Also buried in this cemetery are Elijah Holcombe (September 29, 1750 - March 23, 1822), a sergeant in the New Jersey Continental Line; and Sam Holcombe, described as "one of Gen. Washington's spies." [10]

George Coryell Grave
Lambertville, New Jersey
Lambertville Historic Sites

Source Notes:

1. ^ This entry focuses on the role of Coryell's Ferry in June 1778, prior to the Battle of Monmouth. However, there was Revolutionary War activity in the area at other times throughout the war.

Notably, there was military activity at and around Coryell's Ferry in December 1776, around the time of the historic Crossing of the Delaware.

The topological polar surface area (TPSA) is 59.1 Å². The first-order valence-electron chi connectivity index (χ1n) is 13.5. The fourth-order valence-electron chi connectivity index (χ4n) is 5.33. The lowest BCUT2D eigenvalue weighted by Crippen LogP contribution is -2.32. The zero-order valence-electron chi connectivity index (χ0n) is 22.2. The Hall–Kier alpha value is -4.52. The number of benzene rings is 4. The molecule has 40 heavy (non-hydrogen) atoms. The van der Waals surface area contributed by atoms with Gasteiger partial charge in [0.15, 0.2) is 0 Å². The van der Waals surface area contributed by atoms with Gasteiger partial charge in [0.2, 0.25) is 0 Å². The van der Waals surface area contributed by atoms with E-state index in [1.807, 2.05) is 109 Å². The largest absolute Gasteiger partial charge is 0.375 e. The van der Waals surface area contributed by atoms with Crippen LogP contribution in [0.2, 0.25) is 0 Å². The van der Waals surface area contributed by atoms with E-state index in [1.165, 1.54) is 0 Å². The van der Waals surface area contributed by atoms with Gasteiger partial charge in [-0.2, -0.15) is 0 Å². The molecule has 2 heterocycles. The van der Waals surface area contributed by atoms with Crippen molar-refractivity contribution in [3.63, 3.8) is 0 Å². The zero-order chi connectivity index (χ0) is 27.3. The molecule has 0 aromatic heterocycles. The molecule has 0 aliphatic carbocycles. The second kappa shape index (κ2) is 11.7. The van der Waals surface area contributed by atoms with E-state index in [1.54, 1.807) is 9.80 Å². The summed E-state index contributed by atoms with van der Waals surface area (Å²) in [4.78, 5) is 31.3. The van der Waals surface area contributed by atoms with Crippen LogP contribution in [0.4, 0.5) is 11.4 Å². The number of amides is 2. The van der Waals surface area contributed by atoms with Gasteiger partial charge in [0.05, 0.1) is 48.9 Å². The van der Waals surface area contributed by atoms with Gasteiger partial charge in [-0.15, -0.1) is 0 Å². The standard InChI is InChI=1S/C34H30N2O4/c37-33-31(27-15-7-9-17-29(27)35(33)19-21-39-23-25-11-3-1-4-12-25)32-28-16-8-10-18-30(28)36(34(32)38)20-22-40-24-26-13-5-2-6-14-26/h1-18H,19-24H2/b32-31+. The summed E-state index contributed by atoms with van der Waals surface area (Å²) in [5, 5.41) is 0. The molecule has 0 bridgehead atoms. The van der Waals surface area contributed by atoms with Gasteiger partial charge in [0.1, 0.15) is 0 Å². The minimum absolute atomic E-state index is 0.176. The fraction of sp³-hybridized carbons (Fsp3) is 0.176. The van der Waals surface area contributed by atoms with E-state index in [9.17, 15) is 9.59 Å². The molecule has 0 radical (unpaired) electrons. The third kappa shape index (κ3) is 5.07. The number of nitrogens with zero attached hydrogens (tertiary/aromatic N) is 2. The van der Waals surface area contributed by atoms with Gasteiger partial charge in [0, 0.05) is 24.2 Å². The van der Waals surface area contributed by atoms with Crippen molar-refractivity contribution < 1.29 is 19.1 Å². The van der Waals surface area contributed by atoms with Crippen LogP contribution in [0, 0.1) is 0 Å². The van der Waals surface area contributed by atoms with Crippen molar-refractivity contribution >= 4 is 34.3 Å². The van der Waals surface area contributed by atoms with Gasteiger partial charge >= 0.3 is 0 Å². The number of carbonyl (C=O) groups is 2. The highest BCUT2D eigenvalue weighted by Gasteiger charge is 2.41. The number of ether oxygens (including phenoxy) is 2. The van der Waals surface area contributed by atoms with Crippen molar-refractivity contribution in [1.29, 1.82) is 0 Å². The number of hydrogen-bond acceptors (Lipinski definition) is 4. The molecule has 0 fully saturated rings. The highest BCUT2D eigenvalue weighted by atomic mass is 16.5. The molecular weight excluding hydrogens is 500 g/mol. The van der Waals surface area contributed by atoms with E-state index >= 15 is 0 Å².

Coryell's Ferry is mentioned in three of George Washington's papers from December 1776 listed below.
Note that spelling tended to be inconsistent in 1700's America, and the name of the ferry is spelled differently in each document. ("Corells", "Corriels", and "Coryells". None of the three spellings includes the apostrophe.)

“General Orders, 12 December 1776,” Founders Online, National Archives (http://founders.archives.gov/documents/Washington/03-07-02-0239 [last update: 2015-06-29]). Source: The Papers of George Washington, Revolutionary War Series, vol. 7, 21 October 1776–5 January 1777, ed. Philander D. Chase. Charlottesville: University Press of Virginia, 1997, pp. 303–304.